Contrary to Camco's contention, Dr. Van Meter testified during voir dire, that his specialty did include the study of the effects of nitrogen on an individual at sea level. Dr. Van Meter concluded that Myers' description in his testimony of how he felt just before he fell indicated that Myers was suffering from lack of oxygen at the time of the accident.

The district court overruled Camco's objections that Dr. Van Meter did not have the expertise to give an opinion on the effect of the nitrogen on Myers. We conclude that the district court did not abuse its discretion in permitting this testimony. Although most of Dr. Van Meter's work with gases such as nitrogen was related to the effect of those gases in chambers simulating conditions under water, the district court was entitled to conclude that Dr. Van Meter was also qualified to testify to the effects of those gases at sea level.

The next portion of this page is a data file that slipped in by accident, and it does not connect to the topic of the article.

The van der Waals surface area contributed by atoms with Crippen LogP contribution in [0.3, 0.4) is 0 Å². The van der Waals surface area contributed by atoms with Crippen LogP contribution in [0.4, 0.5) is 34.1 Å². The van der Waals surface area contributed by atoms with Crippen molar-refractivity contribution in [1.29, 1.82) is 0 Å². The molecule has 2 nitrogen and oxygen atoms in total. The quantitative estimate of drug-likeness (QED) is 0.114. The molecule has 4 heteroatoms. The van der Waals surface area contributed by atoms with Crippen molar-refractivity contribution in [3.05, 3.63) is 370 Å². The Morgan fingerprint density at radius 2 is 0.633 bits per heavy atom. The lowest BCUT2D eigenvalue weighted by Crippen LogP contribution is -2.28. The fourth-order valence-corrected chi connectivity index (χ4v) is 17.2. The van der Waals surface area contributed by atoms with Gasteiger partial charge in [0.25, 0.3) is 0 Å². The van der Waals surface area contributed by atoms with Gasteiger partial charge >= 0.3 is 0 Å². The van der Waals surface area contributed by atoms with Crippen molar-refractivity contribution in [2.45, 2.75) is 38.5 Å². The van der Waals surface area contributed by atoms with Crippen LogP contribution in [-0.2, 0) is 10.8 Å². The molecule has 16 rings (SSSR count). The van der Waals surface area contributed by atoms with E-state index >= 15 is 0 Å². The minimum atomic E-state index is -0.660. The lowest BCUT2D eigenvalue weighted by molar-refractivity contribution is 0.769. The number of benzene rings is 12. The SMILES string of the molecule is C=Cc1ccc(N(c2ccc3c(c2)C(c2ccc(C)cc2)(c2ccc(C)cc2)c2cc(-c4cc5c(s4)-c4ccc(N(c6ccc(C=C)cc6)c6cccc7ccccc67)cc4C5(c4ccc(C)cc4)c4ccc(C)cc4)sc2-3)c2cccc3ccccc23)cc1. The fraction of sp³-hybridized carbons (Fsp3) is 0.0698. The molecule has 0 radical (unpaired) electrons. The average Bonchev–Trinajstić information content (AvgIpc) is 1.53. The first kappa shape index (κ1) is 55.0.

Camco argues next that the evidence presented at trial was insufficient to support the jury's finding that Camco was ninety-nine percent at fault and that Myers was only one percent responsible. Camco contends that the evidence presented by its witness, Dr. Dario, conclusively established that it would have been physically impossible under the circumstances for the nitrogen gas to have impaired Myers' functioning. Camco also argues that there was insufficient evidence of a defect in the ladder. Camco concludes that because Myers could not have been impaired by the nitrogen gas and the ladder was not defective, Myers is wholly responsible for his injuries.

We must view the evidence in the light most favorable to the verdict; we may reverse only if no reasonable jury could have found in favor of the plaintiff. See, e.g., Boeing Co. v. Shipman, 411 F.2d 365, 370 (5th Cir. 1969).

Dr. Dario testified that, according to the data he collected, the oxygen level around the tank from which Myers fell would have been 20.7 percent. Myers' expert agreed that this oxygen level presented no hazard. But the jury was not obliged to accept Dr. Dario's opinion. The jury was free to conclude that the expert's opinion was predicated on incorrect data or flawed calculations, or, for some other reason, was not credible.